Letter from Ella to Opa
May 22nd, 1940
My very beloved birthday boy,
Possibly as a birthday present to you, my first student stood me up, so I have time to tell you, that I have thought of you all morning.
First I woke you up with a birthday kiss, stroked my boy over and over again, then held his hand quietly, making strong wishes for him, for all of us. I wonder if you felt any of this! I know your friends will be especially nice to you today, and also the beltline won’t be so bad. Perhaps you received Rilke’s Werke as a greeting from me, maybe also the photo.
Day before yesterday your letter of May 4th arrived, which as always as any of your letters gave me great joy. Hopefully you did not catch a cold during that, partly willing and partly unwilling bath!! Please be careful with your health, my boy. Your exams will begin tomorrow, and I do not know what will happen with you then. But you are a sensible boy and will find the correct thing for yourself and do it.
Naturallly I will calm down only when I receive detailed news from you. I am so very worried about Patti-child. If only I would hear something from her, anything!
Papa is doing better, as Diettrich said who went there and came back on Sunday. He had to stay at home for a few days, but now he is going to the office as usual. Henschenchild today I am with you all day in my thoughts, spend the whole day with you as I imagine it. The weather here is very strange, still fairly cold, then warmer, light rain, everything seems veiled somehow, kind of unreal. And so I can go through the day in a light fog, out of touch with the real world, but even more clear and intensive in my inner feelings. Henschenchild, Do you have contact with Ellenruth now? It is really not true what you write about her.
When she was here, she was very nice and attentive to me, and I think she is really the only one who is trying to help me, aside from you two. She is very busy and very capable, I have great faith in her.
I also wrote to Rose.
Did you get a reply from Hanna? I gave the last picture of your Easter trip to Ann’chen. If possible send her another picture. I read your letter to Papa to her and usually add: This letter naturally is for Ann’chen also!! That makes her happy. You can also write to her using my address to save postage.
I hope you had a beautiful day.
I kiss my boy, especially today
My favorite thing about this letter is Ella's description of the weather. She talks about it being weird and fickle, sort of unreal and "veiled." She feels sort of in a fog like the weather and will go through the day disconnected from reality and connected only to her memories and introspective thoughts on Opa's birthday.
May 22 is Opa's birthday, this letter marks his twentieth birthday, and it stuns me to think he has only now left his teens. Ella still imagines waking him and doting on him for his birthday as if he were a little boy. While Opa might be embarrassed by this intimate description of her mother's love for her son- he has to understand her need to be maternal and loving- if only in her words and imagination. She no longer has him nearby to nag or hold his hand. Her heart slowly rips with every day that she does not see or hear from her children.
She has heard from August through her sources- but not from Patti. Patti wrote to Opa about her safety, but I'm sure that news will take time to get to Ella.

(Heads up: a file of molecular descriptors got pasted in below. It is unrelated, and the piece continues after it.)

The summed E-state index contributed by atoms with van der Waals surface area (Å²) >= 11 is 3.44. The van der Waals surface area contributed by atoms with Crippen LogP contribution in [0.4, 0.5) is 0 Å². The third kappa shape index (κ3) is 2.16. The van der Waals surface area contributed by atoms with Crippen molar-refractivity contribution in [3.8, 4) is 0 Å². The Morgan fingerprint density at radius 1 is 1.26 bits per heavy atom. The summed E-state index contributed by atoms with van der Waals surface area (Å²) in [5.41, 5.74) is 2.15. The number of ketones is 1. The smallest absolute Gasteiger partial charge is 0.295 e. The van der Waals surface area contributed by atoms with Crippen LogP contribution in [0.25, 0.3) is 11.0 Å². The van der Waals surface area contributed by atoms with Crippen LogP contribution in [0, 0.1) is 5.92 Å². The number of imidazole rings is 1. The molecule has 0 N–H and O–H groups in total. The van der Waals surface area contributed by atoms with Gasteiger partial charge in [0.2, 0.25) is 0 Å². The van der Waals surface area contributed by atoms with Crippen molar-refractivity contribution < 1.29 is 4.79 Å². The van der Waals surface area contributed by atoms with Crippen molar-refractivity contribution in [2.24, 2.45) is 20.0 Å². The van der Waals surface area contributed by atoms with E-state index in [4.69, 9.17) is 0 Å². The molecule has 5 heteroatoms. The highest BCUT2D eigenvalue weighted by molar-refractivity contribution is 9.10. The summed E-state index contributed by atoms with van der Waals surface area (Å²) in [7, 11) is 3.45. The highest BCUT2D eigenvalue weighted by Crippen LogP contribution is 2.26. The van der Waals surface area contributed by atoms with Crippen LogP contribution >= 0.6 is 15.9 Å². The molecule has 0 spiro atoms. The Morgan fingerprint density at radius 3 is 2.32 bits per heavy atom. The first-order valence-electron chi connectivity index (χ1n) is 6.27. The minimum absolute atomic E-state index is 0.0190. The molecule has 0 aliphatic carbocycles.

I feel like every letter from Ella is asking Opa for some kind of letter that he never sends. And perhaps that is because what she really wants is to be reunited- and no letter can fill that desire. She is really banking a lot on Ellenruth- perhaps because she has more formal standing in the United States with her marriage to a citizen than Opa as a visitor/student. It sounds like Opa has toyed with the idea of getting a job and postponing school so that he is in a better position to get Ella over to the United States. Ella doesn't want this- and can't quite get over why Opa won't get in touch with Ellenruth. So Ellenruth has kind of a negative reputation with Opa and Patti. I don't know the truth, but the I get the impression that Opa did not consider Ellenruth to be a steady person who would do much to help Ella out- and that she had arrived in the United States by questionable methods. Opa is avoiding writing her or involving her- and must have given his opinion to Ella. Ella is holding strong and refusing to believe his opinion about Ellenruth. I don't know if Ella truly disagrees (very reasonable as Ella was a very kind and open person)- or if she doesn't care as much as Opa and knows that she needs all the help she can get.
It is so hard to know with these letters what everyone really thinks. Does anyone really feel the urgency of Ella's plight? I think they do- and I don't think there is anything more that they could be doing- but it seems like it's the elephant in the room that no one wants to delve into. They'll mention it- but no one says "this is happening in Berlin- and this is why Mom needs to get out."
Today as I write this the weather outside is a little bit strange, with fog this morning and cloudy skies this afternoon giving way to patches of blue and sunshine. The weather convinced me to make myself a homemade mocha and write for a bit. To think. To wonder. I hope Ella felt peace in her introspection. That she enjoyed her memories of Opa's birthdays past. I know she likely continued to worry about her kids, herself, and her world whirling around her. But perhaps in the foggy rain- she was able to disconnect for just a few moments of peace.